After rising nearly 46 points early on and falling as much as 123 points, the Dow Jones Industrial Average eased its decline, finishing down 24.8 points, or 0.2 percent, at 15,889.7.
"Hopefully we'll get some agreement on a budget deal, which would take that worry away of a reenactment of what we saw in October. There seemed to be some thoughts of less headwinds from the sequester piece, though not as much as hoped, and some relief on the spending side," said Dunigan of reports of some progress in negotiations on Capitol Hill.
Dunigan also cited as supportive of equities a Bloomberg story that had Laurence Fink advising pension funds to invest more in stocks, with the BlackRock CEO saying equities are the only way for the funds to meet their obligations in a low-rate environment.
The S&P 500 lost 2.34 points, or 0.1 percent, to 1,792.81.
The Dow and S&P 500 both posted their first four-day losing streak since Sept. 25, and were also on pace to halt an eight-week winning streak.
Hewlett-Packard's shares rallied after the computer maker said it would cut 27,000 workers around the globe by the end of next year.
The Nasdaq rose nearly 1 point to 4,038.
Plug Power was among the components rallying after the fuel-cell maker said it anticipates turning a profit next year.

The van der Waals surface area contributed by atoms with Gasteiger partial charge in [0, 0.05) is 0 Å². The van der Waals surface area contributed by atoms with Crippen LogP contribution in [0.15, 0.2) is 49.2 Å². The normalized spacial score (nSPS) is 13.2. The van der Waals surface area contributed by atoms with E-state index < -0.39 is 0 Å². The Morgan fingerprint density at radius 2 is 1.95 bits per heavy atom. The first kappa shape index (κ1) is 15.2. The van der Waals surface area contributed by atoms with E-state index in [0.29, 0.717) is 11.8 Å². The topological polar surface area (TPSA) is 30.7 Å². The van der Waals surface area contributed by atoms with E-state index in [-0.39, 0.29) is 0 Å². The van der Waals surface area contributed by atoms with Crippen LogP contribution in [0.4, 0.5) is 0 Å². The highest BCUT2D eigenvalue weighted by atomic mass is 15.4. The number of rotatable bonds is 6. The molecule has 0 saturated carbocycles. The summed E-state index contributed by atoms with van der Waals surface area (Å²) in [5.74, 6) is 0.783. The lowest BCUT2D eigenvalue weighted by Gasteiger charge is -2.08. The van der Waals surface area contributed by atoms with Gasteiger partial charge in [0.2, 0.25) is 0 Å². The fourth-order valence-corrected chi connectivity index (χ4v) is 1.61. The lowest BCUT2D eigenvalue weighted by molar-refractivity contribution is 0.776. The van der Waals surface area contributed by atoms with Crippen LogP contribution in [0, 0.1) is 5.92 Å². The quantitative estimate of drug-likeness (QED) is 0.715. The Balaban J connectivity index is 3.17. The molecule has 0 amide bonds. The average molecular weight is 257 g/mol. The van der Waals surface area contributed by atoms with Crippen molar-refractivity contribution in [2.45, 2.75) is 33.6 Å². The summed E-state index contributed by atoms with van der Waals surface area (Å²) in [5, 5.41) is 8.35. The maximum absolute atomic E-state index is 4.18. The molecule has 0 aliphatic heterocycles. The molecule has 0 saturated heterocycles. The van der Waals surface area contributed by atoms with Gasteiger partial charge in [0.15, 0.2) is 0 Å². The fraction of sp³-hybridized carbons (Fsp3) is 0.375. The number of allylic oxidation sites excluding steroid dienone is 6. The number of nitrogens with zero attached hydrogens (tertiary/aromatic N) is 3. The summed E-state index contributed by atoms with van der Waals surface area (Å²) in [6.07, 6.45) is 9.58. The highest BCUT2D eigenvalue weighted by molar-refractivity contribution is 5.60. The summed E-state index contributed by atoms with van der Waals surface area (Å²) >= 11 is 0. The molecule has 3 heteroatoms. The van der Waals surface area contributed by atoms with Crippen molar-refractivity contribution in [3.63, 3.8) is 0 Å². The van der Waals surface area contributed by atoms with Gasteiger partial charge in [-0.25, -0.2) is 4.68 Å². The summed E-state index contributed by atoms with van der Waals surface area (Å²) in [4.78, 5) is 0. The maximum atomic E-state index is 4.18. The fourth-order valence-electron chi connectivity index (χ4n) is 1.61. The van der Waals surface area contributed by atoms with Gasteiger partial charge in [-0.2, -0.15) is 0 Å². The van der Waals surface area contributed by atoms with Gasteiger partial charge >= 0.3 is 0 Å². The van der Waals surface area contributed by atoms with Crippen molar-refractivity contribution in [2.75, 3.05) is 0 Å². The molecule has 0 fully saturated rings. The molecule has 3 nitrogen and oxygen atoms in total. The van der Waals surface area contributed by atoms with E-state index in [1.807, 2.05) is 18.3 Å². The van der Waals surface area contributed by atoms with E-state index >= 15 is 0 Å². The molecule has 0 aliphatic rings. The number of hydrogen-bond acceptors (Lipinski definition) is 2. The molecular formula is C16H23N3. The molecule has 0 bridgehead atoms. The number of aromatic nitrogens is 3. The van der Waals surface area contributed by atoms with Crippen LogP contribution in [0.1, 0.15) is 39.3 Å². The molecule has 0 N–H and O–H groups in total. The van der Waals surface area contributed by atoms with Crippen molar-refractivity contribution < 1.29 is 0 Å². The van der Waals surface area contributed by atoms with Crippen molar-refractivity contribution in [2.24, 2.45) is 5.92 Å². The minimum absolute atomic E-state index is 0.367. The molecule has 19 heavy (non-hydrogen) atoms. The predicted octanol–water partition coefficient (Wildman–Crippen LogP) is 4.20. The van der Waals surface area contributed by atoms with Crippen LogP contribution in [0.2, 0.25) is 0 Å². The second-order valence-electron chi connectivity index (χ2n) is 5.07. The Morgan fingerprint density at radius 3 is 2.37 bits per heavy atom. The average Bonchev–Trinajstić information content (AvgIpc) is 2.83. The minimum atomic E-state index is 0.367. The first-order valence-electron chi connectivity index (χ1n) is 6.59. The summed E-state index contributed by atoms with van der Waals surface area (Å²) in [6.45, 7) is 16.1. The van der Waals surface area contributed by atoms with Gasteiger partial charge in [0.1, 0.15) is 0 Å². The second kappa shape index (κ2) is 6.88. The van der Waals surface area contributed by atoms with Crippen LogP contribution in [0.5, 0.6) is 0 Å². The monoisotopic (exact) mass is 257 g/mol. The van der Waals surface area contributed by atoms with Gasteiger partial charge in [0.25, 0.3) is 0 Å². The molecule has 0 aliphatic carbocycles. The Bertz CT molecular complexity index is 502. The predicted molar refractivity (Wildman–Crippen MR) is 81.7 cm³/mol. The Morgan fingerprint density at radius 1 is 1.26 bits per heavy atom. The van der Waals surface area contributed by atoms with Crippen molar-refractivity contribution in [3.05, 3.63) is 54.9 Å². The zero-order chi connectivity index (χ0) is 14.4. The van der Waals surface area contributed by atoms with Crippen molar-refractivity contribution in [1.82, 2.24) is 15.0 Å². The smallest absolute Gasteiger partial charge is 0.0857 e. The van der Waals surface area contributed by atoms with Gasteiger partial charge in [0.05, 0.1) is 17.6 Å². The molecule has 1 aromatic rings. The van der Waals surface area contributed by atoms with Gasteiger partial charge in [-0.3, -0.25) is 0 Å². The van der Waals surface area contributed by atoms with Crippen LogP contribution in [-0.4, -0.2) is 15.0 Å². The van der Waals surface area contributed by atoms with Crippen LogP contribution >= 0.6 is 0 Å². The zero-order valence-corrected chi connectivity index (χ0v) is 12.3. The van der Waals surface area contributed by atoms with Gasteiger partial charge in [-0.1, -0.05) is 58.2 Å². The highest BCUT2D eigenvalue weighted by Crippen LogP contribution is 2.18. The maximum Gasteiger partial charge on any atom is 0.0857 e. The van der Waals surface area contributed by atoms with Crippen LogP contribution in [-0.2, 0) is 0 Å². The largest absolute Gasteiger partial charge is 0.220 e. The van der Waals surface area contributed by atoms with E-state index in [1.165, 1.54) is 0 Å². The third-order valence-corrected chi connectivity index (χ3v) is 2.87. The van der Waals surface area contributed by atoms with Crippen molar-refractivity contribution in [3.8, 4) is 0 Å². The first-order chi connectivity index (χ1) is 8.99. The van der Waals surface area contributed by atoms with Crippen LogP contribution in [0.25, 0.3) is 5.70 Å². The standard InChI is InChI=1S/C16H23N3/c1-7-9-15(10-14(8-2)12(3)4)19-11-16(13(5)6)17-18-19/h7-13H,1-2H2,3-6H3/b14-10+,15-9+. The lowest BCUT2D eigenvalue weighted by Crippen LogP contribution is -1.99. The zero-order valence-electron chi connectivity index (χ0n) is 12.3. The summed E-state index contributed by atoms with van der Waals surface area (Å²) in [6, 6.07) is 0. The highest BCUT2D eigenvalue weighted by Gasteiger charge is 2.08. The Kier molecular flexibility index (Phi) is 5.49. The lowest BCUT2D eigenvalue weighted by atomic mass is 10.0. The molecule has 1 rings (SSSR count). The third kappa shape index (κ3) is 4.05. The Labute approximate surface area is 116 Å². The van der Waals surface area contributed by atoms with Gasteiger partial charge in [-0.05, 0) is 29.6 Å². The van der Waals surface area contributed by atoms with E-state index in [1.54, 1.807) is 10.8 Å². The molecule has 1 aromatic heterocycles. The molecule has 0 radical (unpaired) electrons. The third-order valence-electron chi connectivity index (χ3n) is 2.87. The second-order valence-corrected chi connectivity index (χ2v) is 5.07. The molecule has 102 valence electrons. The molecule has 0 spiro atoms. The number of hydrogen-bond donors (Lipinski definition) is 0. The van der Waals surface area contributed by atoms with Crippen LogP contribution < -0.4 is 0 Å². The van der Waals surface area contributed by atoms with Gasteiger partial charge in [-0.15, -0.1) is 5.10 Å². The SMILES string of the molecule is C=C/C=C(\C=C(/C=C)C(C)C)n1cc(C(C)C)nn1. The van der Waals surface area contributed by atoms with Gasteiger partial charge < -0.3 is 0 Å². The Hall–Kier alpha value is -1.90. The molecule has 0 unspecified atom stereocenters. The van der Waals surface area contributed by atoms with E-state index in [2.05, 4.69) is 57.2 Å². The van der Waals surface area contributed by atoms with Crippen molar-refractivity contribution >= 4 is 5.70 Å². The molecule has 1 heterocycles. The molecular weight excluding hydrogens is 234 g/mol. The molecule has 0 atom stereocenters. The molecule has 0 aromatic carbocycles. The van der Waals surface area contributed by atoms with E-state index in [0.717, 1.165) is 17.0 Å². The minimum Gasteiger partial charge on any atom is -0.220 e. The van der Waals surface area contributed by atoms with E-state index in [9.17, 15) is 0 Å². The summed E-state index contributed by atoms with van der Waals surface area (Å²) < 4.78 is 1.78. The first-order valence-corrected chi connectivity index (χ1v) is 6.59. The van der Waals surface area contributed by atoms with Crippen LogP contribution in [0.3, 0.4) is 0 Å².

The CBOE Volatility Index (VIX), a gauge of investor uncertainty, rose to within reach of 15.
For every share rising, nearly two fell on the New York Stock Exchange, where 756 million shares traded. Composite volume surpassed 3.6 billion.
The U.S. dollar held steady against other currencies, while dollar-denominated commodities gained. Crude futures climbed to $97.20 a barrel and gold futures rose from a five-month low to $1,247.20 an ounce.
"We're hoping after the first of the year the market goes back to trading on fundamentals and earnings growth. In the short run, it still seems to be trading on interest rates," said Mike Serio, chief investment officer at Wells Fargo Private Bank.
Once the Fed starts cutting its $85 billion in monthly bond purchases, the market will "transition very quickly to wanting the economy to do better," said Mark Luschini, chief investment strategist at Janney Montgomery Scott.